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184 pages, Hardcover
First published January 28, 2016
Art belongs to everybody and nobody. Art belongs to all time and no time. Art belongs to those who create it and those who savour it…. Art is the whisper of history, heard above the noise of time. Art does not exist for art’s sake; it exists for people’s sake.
On the LandingIn my humble opinion, this is the most important paragraph/message/introduction in the book. After reading my tedious, probably boring, long-winded breakdown of elements which underscores this novel, you might want to refer back to this paragraph above and understand what the author meant by it, and how profoundly true it rings for all of us as well.
It had all begun, very precisely, he told his mind, on the morning of the 28th of January 1936, at Arkhangelsk railway station. No, his mind responded, nothing begins just like that, on a certain date at a certain place. It all began in many places, and at many times, some even before you were born, in foreign countries, and in the minds of others.
And afterwards, whatever might happen next, it would all continue in the same way, in other places, and in the mind of others.
"It's easy to be a Communist, when you don't live in a Communist country."Testament, an alleged autobiography of Shostakovich, published in October 31, 1979, by the Russian musicologist Solomon Volkov (editor), was widely critized. Volkov was accused of offering his own perception and ideas to the world by putting words in Shostakovich's mouth.
"Being a hero is easier than being a coward"The composer had three different drawers for his work:
So he read how his music ‘quacks and grunts and growls’; how its ‘nervous, convulsive and spasmodic’ nature derived from jazz; how it replaced singing with ‘shrieking’. The opera had clearly been scribbled down in order to please the ‘effete’, who had lost all ‘wholesome taste’ for music, preferring ‘a confused stream of sound. Course, primitive vulgar.The moral complexity with which Shostakovich struggled in his life is divided into three periods in the book. The composer was seriously superstitious of leap years.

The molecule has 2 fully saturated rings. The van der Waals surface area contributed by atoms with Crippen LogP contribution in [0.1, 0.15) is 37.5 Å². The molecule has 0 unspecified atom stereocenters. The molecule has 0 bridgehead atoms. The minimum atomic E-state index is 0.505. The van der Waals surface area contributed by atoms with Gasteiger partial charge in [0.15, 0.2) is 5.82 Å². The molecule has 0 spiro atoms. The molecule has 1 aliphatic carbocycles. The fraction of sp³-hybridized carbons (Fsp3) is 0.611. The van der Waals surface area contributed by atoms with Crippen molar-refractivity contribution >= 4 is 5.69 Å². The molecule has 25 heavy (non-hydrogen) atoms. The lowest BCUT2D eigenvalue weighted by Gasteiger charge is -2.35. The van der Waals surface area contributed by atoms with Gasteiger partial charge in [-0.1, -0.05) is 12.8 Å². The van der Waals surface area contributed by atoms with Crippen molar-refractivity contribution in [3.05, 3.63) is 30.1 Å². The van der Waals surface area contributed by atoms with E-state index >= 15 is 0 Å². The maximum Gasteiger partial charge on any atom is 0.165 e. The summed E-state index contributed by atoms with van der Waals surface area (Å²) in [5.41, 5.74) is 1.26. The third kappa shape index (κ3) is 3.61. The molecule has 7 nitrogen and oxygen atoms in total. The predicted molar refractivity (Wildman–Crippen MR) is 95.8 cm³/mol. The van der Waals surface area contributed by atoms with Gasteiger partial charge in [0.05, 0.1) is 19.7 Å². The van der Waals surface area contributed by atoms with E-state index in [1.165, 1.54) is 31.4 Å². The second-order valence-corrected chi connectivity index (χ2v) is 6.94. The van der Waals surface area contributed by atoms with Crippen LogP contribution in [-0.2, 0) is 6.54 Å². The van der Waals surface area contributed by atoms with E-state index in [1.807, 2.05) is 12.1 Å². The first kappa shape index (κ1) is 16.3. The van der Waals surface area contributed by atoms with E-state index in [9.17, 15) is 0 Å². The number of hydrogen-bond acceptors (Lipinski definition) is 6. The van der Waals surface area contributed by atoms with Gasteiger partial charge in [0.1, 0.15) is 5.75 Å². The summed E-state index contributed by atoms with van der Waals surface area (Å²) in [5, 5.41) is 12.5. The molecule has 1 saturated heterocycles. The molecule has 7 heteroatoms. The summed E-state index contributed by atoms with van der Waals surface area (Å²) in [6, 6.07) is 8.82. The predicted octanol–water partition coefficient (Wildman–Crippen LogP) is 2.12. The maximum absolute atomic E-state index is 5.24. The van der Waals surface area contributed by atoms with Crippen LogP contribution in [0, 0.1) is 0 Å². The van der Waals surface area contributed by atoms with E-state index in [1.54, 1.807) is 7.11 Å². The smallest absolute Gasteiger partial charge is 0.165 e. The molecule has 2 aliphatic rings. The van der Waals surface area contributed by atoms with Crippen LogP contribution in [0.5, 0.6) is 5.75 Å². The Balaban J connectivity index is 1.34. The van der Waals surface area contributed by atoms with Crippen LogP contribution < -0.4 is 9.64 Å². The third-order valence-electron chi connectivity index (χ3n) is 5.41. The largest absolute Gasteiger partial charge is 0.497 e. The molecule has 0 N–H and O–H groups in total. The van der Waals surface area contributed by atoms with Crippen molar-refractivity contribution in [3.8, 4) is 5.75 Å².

But even the stone deaf couldn’t fail to hear what ‘Muddle Instead of Music’ was saying, and guess its likely consequences. There were three phrases which aimed not just at his theoretical misguidedness but at his very person. ‘The composer apparently never considered the problem of what the Soviet audience looks for and expects in music.’ That was enough to take away his membership of the Union of Composers. ‘The danger of this trend to Soviet music is clear.’ That was enough to take away his ability to compose and perform. And finally: ‘It is a game of clever ingenuity that may end very badly.’ That was enough to take away his life.
He remembered an open-air concert at a park in Kharkov. His First Symphony had set all the neighborhood dogs barking. The crowd laughed, the orchestra played louder, the dogs yapped all the more, the audience laughed all the more. Now, his music had set bigger dogs barking. History was repeating itself: the first time as farce, the second time as tragedy. He did not want to make himself into a dramatic character. But sometimes, as his mind skittered in the small hours, he thought: so this is what history has come to. All that striving and idealism and hope and progress and science and art and conscience, and it all ends like this, with a man standing by a lift, at his feet a small case containing cigarettes, underwear and tooth powder; standing there and waiting to be taken away.Read within the philosophical framework of history, this book is two hundred pages of insight, compassion and acknowledgement of a genuis. The author proves that Shostakovich's life story or his music for that matter, was not written by him alone. Hence the importance of the paragraph in the beginning of the review that I have invited you to reread.
"Art is the whisper of history heard above the noise of time," notes the narrator.Certain "whispers" roar, as anyone knows who is familiar with Shostakovich's Symphony No. 5 (four movements of munitions brilliantly disguised at the time as a "whisper") or Bulgakov's The Master and Margarita (a caviar caterwaul silenced for 27 years by publishers' terrors).
So, he had lived long enough to be dismayed by himself. This was often the way with artists: either they succumbed to vanity, thinking themselves greater than they were, or else to disappointment. Nowadays, he was often inclined to think of himself as a dull, mediocre composer. The self-doubt of the young is nothing compared to the self-doubt of the old. And this, perhaps, was their final triumph over him. Instead of killing him, they had allowed him to live, and by allowing him to live, they had killed him. This was the final, unanswerable irony to his life: that by allowing him to live, they had killed him.